Daily US Times: With increasingly strong talk in support of Taiwan, the new security partnership of the US, UK and Australia, known as Aukus, to supply nuclear submarines to Australia, and the launch of a European strategy for greater engagement in the Indo-Pacific, the United States and its allies are becoming more assertive in their approach toward China’s growing influence.
China has bristled at the security pact, and the growing tensions between Washington and Beijing prompted UN Secretary-General Antonio Guterres on the weekend to implore Chinese leader Xi Jinping and US President Joe Biden to repair their “completely dysfunctional” relationship, warning they risk dividing the world.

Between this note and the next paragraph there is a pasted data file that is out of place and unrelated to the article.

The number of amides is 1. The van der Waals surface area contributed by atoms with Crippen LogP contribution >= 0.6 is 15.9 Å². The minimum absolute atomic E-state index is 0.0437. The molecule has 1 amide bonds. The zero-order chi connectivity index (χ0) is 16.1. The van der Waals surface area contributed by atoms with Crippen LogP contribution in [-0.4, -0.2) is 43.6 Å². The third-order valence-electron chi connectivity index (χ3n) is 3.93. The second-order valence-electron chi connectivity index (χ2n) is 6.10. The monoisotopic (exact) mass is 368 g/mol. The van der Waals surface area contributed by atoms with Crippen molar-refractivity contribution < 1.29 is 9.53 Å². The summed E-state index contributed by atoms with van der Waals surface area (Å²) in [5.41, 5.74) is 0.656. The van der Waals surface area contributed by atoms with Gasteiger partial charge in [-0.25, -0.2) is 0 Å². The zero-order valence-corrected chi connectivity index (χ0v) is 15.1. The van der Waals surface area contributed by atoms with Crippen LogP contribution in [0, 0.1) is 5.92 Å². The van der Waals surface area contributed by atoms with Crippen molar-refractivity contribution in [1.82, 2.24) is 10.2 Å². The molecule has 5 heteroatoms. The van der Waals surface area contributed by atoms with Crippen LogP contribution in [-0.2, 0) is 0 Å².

As the U.N. General Assembly opened Tuesday, both leaders of the world’s two biggest economies chose calming language, with Xi telling the forum that “China has never, and will never invade or bully others or seek hegemony” and Biden insisting “we are not seeking a new Cold War or a world divided into rigid blocs.”
But the underlying issues have not changed, with the US and its allies growing louder in their support of Taiwan, which China claims as part of its territory, and China building up its military outposts as it presses its maritime claims over critical sea lanes, deepening military cooperation in the Indo-Pacific.
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